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Savoy Books 
Sojan

Michael Moorcock


1977

b/w illustrated

193mm x 125mm

Soft covers

First publication

Distributed by Wyndham Publications

160pp

ISBN 0 86130 000 9

Sojan

  A wild brew of Moorcockania! Michael Moorcock's first Sword & Sorcery hero, the warrior Lord Sojan, battles on a strange and remote planet, his heroic adventures setting the stage for all Moorcock's later champions. Juvenilia penned in 1957 for Tarzan Adventures, a Moorcock-edited weekly magazine devoted to the characters of Edgar Rice Burroughs, when MM was seventeen. Contains adult fiction plus definitive articles by the author on Jerry Cornelius and the secret life of Elric of Melniboné, with great illustrations and cover by James Cawthorn. Compiled and edited—with hubris—by David Britton. Distributed by Michael Butterworth's 1970s paperback publisher.

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  Contents:
  • Publisher's Introduction

Fiction:

  • The Stone Thing: A Tale of Strange Parts
  • The Dying Castles
  • Sojan the Swordsman
  • Sojan, Swordsman of Zylor
  • Sojan and the Sea of Demons
  • Sojan and the Plain of Mystery
  • Sojan and the Sons of the Snake-God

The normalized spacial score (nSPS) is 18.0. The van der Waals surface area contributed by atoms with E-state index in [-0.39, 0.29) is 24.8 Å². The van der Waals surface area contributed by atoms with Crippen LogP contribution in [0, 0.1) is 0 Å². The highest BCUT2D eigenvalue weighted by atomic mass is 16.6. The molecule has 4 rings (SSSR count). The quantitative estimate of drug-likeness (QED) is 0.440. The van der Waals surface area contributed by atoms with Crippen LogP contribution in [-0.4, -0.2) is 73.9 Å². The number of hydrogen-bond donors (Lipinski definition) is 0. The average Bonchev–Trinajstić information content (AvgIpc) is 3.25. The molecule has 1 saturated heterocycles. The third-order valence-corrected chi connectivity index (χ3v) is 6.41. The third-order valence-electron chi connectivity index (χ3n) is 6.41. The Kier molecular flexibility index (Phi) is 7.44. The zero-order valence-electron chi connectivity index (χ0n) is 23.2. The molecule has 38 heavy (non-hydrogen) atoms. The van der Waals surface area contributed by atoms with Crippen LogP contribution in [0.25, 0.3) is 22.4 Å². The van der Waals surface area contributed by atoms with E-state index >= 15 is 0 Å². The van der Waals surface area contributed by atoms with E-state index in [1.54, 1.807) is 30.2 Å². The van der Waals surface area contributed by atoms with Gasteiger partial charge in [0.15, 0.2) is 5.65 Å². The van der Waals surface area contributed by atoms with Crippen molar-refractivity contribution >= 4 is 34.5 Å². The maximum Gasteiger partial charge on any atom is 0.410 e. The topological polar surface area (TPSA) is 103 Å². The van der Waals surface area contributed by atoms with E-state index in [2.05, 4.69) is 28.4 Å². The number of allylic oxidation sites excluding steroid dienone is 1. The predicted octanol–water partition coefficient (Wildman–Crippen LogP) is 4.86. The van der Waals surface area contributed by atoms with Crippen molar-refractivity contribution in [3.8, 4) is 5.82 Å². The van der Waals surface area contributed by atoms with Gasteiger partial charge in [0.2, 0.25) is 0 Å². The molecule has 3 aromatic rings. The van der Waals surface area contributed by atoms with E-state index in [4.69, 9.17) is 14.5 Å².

• Sojan and the Devil Hunters of Nod
  • Klan the Spoiler
  • Dek of Noothar
  • Rens Karto of Bersnol

Non-fiction:

  • The Secret Life of Melniboné
  • Elric
  • New Worlds—Jerry Cornelius
  • In Lighter Vein: A Note on the Jerry Cornelius Tetralogy

 

Reviews

"Sojan is a collection whose main feature is a series of stories written while Moorcock was editor of Tarzan Adventures in the mid-fifties (when he was in his teens). One or two of them are followed by an apologetic note pointing out that they were initially drafted even earlier. The book is filled out with a few fanzine pieces.

The Sojan stories are quite unreadable, and I think that no one knows this better than Moorcock. Had he not had such a generous and sympathetic editor they might never have reached print. They are prefaced here by a delightful parody of the general tone of Sword and Sorcery fiction called The Stone Thing, and this must surely constitute an ironic comment. There are also comments (straightforward ones) on Elric and Jerry Cornelius in the informal non-fiction extracts from fanzines (which appear to be letters rather than articles) and these, for me, were the only items of real interest in the book. Devoted collectors of Moorcockiana will need this book—others beware."

BRIAN STABLEFORD


More Moorcock in Savoy:

Introductions:

  • The Golden Strangers (Henry Treece)
  • The Dark Island (Henry Treece)
  • The Great Captains (Henry Treece)
  • Red Queen, White Queen (Henry Treece)
  • Interviews:

  • Who Writes Science Fiction? (Charles Platt)
  • Death Is No Obstacle (Colin Greenland)
  • Articles:

  • Cities Of The Red Night: A Review
  • An English Exile In Hollywood
  • Both in Savoy Dreams

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